Round Table Conference . In September 1931, the Second Round Table Conference was held at London. Mahatma Gandhi participated in the Conference but returned to India disappointed as no agreement could be reached on the demand of complete independence and on the communal question In January 1932, the Civil-Disobedience Movement was resumed. The government responded to it by arresting Mahatma Gandhi and Sardar Patel and by reimposing the ban on the Congress party
Poona Pact (1932) . Finally, an agreement was reached between Dr Ambedkar and Gandhi. This agreement came to be called as the Poona Pact. The British Government also approved of it Accordingly, 148 seats in different Provincial Legislatures were reserved for the Depressed Classes in place of 71 as provided in the Communal Award . The third Round Table Conference came to an end in 1932. The Congress once more did not take part in it. Nonetheless, in March 1933, the British Government issueda White Paper, which became the basis for the enactment of the Government of India Act, 1935
The Second World War and National Movement In 1937 elections were held under the provisions of the Government of India Act of 1935. Congress Ministries were formed in seven states of India. . On 1 September 1939 the Second World War broke out. The British Government without consulting the people of India involved the country in the war. . The Congress vehemently opposed it and as a mark of protest the Congress Ministries in the Provinces resigned on 12 December 1939. . The Muslim League celebrated that day as the Deliverance Day. In March 1940 the Muslim League demanded the creation of Pakistan
Individual Satyagraha . During the course of the Second World War in order to secure the cooperation of the Indians, the British Government made an announcement on 8 August 1940, which came to be known as the 'August Offer' . The August Offer envisaged that after the War a representative body of Indians would be set up to frame the new Constitution. Gandhi was not satisfied with is offer and decided to launch Individual Satyagraha . Individual Satyagraha was limited, symbolic and non-violent in nature and it was left to Mahatma Gandhi to choose the Satyagrahis. Acharya Vinoba Bhave was the first to offer Satyagraha and he was sentenced to three months imprisonment. Jawaharlal Nehru was the second Satyagrahi and imprisoned for four months. The individual Satyagraha continued for nearly 15 months
Quit India Movement (1942-1944) At this time, leadership was provided by Ram Manohar Lohia, Achyuta and S.M. Joshi. The role of Jayaprakash Narain in this movement was important. . Large number of students also left their schools and colleges to join the movement. The youth of the nation also participated in this movement with patriotism. Strikes, demonstrations and public meetings were organised in various towns and cities. Slowly the movement reached the rural areas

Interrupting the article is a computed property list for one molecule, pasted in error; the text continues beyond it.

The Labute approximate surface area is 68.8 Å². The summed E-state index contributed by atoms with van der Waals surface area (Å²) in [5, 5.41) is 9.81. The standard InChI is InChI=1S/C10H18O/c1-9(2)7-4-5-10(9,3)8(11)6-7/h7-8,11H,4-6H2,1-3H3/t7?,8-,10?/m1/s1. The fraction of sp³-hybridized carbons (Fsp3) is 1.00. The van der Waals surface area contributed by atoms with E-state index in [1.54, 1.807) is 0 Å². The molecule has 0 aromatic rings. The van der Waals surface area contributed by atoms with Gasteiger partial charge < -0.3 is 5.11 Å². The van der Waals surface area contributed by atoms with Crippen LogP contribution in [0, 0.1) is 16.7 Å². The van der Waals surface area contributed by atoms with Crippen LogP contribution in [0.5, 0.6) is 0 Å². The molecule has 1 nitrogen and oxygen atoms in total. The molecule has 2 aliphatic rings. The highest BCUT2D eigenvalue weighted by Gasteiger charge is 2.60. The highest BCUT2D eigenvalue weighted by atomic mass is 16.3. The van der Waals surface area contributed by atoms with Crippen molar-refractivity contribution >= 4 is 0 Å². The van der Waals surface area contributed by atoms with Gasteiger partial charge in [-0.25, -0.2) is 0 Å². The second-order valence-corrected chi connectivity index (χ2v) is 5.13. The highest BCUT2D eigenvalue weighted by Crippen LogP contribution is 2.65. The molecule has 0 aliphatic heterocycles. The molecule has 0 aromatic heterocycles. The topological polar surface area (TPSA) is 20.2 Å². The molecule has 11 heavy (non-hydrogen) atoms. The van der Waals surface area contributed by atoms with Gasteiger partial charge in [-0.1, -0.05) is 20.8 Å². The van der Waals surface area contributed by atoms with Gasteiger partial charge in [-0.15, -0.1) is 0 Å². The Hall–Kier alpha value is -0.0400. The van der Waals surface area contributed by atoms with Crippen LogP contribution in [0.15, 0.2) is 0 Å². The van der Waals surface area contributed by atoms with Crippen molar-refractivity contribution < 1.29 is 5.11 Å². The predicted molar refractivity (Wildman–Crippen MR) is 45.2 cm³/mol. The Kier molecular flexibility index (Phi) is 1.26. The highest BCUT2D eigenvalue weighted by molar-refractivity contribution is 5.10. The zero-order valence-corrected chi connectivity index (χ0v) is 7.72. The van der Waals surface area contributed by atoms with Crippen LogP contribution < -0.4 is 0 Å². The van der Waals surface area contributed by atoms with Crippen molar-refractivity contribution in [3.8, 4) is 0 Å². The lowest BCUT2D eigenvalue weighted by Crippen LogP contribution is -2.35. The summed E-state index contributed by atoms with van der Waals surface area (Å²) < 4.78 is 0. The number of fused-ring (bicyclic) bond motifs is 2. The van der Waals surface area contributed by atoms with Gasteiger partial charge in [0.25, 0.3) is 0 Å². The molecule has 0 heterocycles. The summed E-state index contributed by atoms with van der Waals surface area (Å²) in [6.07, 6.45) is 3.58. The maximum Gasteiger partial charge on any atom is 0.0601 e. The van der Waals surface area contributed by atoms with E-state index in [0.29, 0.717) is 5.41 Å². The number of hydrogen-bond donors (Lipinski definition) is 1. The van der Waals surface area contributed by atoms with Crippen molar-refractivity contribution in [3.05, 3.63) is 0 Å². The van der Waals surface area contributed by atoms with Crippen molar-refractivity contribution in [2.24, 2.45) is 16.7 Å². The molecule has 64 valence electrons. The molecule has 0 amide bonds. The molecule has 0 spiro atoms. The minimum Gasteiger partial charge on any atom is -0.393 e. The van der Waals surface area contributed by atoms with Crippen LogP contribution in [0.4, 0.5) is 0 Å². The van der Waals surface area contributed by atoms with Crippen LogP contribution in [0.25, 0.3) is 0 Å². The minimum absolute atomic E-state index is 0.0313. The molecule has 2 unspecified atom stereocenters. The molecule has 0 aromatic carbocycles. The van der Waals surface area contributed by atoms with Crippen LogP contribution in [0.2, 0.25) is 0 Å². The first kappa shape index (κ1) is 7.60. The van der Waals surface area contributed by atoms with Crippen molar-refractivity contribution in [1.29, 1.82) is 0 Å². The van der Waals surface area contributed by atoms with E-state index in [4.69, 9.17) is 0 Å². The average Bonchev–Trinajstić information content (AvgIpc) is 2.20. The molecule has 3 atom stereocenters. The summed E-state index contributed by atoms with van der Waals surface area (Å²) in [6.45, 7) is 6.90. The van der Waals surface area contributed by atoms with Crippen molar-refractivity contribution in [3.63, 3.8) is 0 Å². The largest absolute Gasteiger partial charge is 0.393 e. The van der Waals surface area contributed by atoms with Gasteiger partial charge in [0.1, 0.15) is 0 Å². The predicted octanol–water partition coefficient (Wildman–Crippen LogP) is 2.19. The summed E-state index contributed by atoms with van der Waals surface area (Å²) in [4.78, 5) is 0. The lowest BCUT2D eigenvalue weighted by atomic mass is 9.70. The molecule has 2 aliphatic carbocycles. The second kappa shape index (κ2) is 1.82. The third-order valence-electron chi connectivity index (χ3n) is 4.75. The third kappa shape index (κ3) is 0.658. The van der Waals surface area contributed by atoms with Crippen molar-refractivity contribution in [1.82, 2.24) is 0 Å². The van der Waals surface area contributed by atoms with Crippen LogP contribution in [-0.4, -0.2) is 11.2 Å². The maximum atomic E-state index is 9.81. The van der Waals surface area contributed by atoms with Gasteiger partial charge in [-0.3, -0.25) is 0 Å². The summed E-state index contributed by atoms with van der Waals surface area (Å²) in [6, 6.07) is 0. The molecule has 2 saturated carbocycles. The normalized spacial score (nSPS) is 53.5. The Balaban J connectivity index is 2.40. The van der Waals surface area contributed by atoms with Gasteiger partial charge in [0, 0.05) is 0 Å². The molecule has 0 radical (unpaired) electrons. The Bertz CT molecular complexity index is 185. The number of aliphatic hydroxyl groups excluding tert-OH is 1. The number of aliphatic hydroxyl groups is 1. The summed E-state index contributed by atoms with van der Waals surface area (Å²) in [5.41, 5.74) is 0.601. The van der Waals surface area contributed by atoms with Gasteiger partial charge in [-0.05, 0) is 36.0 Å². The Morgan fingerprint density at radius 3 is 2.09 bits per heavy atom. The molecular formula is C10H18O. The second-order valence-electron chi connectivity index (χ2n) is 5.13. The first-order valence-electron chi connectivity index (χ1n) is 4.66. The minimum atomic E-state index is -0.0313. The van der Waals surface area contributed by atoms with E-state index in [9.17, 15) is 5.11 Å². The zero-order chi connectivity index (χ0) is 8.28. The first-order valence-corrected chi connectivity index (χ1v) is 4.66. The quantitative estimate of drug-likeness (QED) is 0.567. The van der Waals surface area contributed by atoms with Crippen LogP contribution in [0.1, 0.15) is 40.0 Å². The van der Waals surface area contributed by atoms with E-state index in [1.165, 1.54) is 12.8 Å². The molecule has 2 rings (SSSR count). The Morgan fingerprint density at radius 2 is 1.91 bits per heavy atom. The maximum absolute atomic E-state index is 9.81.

Indian National Army During the course of the Second World War, armed revolutionary activities continued to take place. On 2 July 1943, Subhas Chandra Bose reached Singapore and gave the rousing war cry of 'Dilli Chalo' . He was made the President of Indian Independence League and soon became the supreme commander of the Indian National Army. He gave the country the slogan of Jai Hind. The names of the INA's three Brigades were the Subhas Brigade, Gandhi Brigade and Nehru Brigade. The women's wing of the army was named after Rani Laxmibai.
Cabinet Mission (1946) .After the Second World War, Lord Atlee became the Prime Minister of England. On 15 March, 1946 Lord Atlee made a historic announcement in which the right to self-determination and the framing of a Constitution for India were conceded Consequently, three members of the British Cabinet Pathick Lawrence, Sir Stafford Cripps and A. V. Alexander - were sent to India. This is known as the Cabinet Mission. The Cabinet Mission put forward a plan for solution of the constitutional problem. Provision was made for three groups of provinces to possess their separate constitutions
Cabinet Mission (1946) . The Cabinet Mission also proposed the formation of a Union of India, comprising both the British India and the Princely States. The Union would remain in charge of only foreign affairs, defence and communications leaving the residuary powers to be vested in the provinces. A proposal was envisaged for setting up an Interim Government, which would remain in office till a new government was elected on the basis of the new Constitution framed by the Constituent Assembly. . Both the Muslim League and the Congress accepted the plan.
Mountbatten Plan (1947) On 20 February 1947, Prime Minister Atlee announced in the House of Commons the definite intention of the British Government to transfer power to responsible Indian hands by a date not later than June 1948. Thus, to effect the transference of that power Atlee decided to send Lord Mountbatten as Viceroy to India. Lord Mountbatten armed with vast powers became India's Viceroy on 24 March 1947. The partition of India and the creation of Pakistan appeared inevitable to him. After extensive consultation Lord Mountbatten put forth the plan of partition of India on 3 June 1947. The Congress and the Muslim League ultimately approved the Mountbatten Plan.